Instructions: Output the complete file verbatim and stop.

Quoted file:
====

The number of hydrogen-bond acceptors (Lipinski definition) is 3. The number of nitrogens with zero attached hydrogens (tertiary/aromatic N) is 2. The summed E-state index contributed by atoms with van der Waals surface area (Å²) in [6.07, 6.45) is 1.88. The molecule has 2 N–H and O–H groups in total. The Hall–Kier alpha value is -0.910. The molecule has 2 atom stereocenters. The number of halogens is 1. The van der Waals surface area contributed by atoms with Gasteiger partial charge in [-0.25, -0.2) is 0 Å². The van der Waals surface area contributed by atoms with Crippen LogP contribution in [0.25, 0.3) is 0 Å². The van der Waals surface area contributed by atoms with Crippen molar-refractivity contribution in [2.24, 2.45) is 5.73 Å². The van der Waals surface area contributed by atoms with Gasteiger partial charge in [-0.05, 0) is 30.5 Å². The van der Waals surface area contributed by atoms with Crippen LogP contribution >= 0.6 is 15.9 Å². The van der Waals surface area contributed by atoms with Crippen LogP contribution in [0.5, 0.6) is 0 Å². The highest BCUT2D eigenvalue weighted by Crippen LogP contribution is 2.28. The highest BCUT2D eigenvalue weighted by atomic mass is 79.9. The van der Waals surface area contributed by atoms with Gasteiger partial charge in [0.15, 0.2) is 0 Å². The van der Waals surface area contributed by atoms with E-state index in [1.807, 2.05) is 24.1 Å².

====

The number of hydrogen-bond acceptors (Lipinski definition) is 3. The number of nitrogens with zero attached hydrogens (tertiary/aromatic N) is 2. The summed E-state index contributed by atoms with van der Waals surface area (Å²) in [6.07, 6.45) is 1.88. The molecule has 2 N–H and O–H groups in total. The Hall–Kier alpha value is -0.910. The molecule has 2 atom stereocenters. The number of halogens is 1. The van der Waals surface area contributed by atoms with Gasteiger partial charge in [-0.25, -0.2) is 0 Å². The van der Waals surface area contributed by atoms with Crippen LogP contribution in [0.25, 0.3) is 0 Å². The van der Waals surface area contributed by atoms with Crippen molar-refractivity contribution in [2.24, 2.45) is 5.73 Å². The van der Waals surface area contributed by atoms with Gasteiger partial charge in [-0.05, 0) is 30.5 Å². The van der Waals surface area contributed by atoms with Crippen LogP contribution >= 0.6 is 15.9 Å². The van der Waals surface area contributed by atoms with Crippen LogP contribution in [0.5, 0.6) is 0 Å². The highest BCUT2D eigenvalue weighted by Crippen LogP contribution is 2.28. The highest BCUT2D eigenvalue weighted by atomic mass is 79.9. The van der Waals surface area contributed by atoms with Gasteiger partial charge in [0.15, 0.2) is 0 Å². The van der Waals surface area contributed by atoms with E-state index in [1.807, 2.05) is 24.1 Å².